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Rnmomajmj specializes in Med/Surg, Telemetry, Nsg Home, hospice.

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AtlantaRN, what is this book you are talking about your "bible"? I'm new to hospice, did PRN for 5 months then started as a Case Manager in early May and have been wondering if I made a wrong move. I'm sure it will be fine once I've been doing this for a while, but I'm looking for anything that may assist me. If this "bible" is available in book stores I'd love to know the name!

Thanks!

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932 Posts; 10,925 Profile Views

The book she refers to is the Medication Use Guidelines from Hospice Pharmacia. These are issued to all the hospices which are signed up with them as customers but unavailable to anyone else. However, Linda Wrede Seaman's book, Symptom Management Algorithms: A Handbook for Palliative Care is also in algorithm form, is a smaller size easy to slip in your bag, and very helpful.

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RNDYN2CU has 16 years experience and specializes in ICU/CCU, Peds, DD's, Hospice.

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There there! Yes, when unsure, call one of your comrads, chances are 9 out of 10 times? The experienced nurse you consult will concur with your action plan. The cognitive breathless ones will panic!!! It's one thing to sign on to Hospice and ideally believe you accept the "no 911" but I can only imagine or have actually witnessed the last minute decision made by the patients or family members to make that desperate call. SOmetimes they need to go through it one or 2 times before they are done with the denial. Yes, it can be part of the disease acceptance process. And we guide them through it. ANd after an E.R. episode with subsequent failure of course, because they arrive at the same impass... is a good time to review the hospice plan of care, and repeat the mantra:" I Will not call 911, I will not call 911..."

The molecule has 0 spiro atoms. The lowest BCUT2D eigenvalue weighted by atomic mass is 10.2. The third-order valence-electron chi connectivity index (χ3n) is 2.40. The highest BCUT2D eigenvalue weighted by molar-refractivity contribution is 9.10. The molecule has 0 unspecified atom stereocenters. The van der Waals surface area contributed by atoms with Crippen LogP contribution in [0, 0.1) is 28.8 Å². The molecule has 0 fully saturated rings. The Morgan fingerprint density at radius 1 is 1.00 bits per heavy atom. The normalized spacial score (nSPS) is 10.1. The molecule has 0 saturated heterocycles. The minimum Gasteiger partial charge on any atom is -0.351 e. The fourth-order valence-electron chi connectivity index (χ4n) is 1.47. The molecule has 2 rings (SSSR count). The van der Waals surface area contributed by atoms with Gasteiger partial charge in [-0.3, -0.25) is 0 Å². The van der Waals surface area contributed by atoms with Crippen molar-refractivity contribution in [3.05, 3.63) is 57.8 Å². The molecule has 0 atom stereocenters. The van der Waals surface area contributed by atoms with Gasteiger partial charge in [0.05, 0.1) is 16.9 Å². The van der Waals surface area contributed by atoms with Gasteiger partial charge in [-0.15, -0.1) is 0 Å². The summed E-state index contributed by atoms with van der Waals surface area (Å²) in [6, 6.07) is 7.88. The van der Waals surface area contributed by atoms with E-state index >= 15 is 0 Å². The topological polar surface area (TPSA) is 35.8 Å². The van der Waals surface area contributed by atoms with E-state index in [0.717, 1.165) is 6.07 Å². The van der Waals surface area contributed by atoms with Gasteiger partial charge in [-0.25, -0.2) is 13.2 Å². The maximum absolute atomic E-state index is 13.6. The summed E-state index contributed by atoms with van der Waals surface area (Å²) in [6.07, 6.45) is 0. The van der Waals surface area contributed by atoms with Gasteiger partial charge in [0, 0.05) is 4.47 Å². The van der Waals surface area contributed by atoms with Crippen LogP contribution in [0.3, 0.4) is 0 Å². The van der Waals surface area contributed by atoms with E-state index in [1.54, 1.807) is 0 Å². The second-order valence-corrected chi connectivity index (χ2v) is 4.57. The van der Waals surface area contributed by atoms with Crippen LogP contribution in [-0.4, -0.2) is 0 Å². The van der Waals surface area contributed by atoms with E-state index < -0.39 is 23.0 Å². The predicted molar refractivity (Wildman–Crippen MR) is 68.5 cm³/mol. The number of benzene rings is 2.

Hey, and the Wal Mart thing? TOTALLY understand!!! I had a pt with a med error re-capped on the SNF orders that wasn't caught immediately, no harm no foul, HOWEVER: It shook me UP!!! I mumbled allllll day that day,,,,"I will become a Wal Mart Greeter" It's a trend.

There is spiritual rewards to Hospice nursing. Chances are, if you caught the bug, you belong here. Hang in there!

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RNDYN2CU has 16 years experience and specializes in ICU/CCU, Peds, DD's, Hospice.

52 Posts; 1,670 Profile Views

Thanks Aimeee! I ordered it via your link! BIG thanks!!!

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Hey, I TOTALLY understand. I had a patient last week in intractable pain, and our med director was at a loss as well, so said "if pain continues to be intolerable, have pt go to ER". So off we trot to the ER, and the doc there looks at me and says "What exactly do you want me to do?" Talk about feeling like an absolute IDIOT. As one poster said, I can see how ER visits can be part of the process to overcoming denial, both for the patient and the caregivers. I did learn from that fiasco, though.

Hospice Pharmacia is a godsend, let me tell you! They have been so helpful during this time of trying to control this patient's pain, and the algorhithms are fabulous. :bowingpur

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11 Posts; 768 Profile Views

I ordered and received the Symptom Management Algorithm book from Barnes & Noble and it is just great. I like that it's small and you can flip to what you need to know in a hurry. By the way, the above mentioned pt - after getting to the ER - got shipped off to a major med center - got intubated ( against his wishes on DNR!!!) and died 2 days later. The family relayed to us (hospice) that he died "an excrucitating death". If I can make it through orientation - maybe I'll do OK>>>>>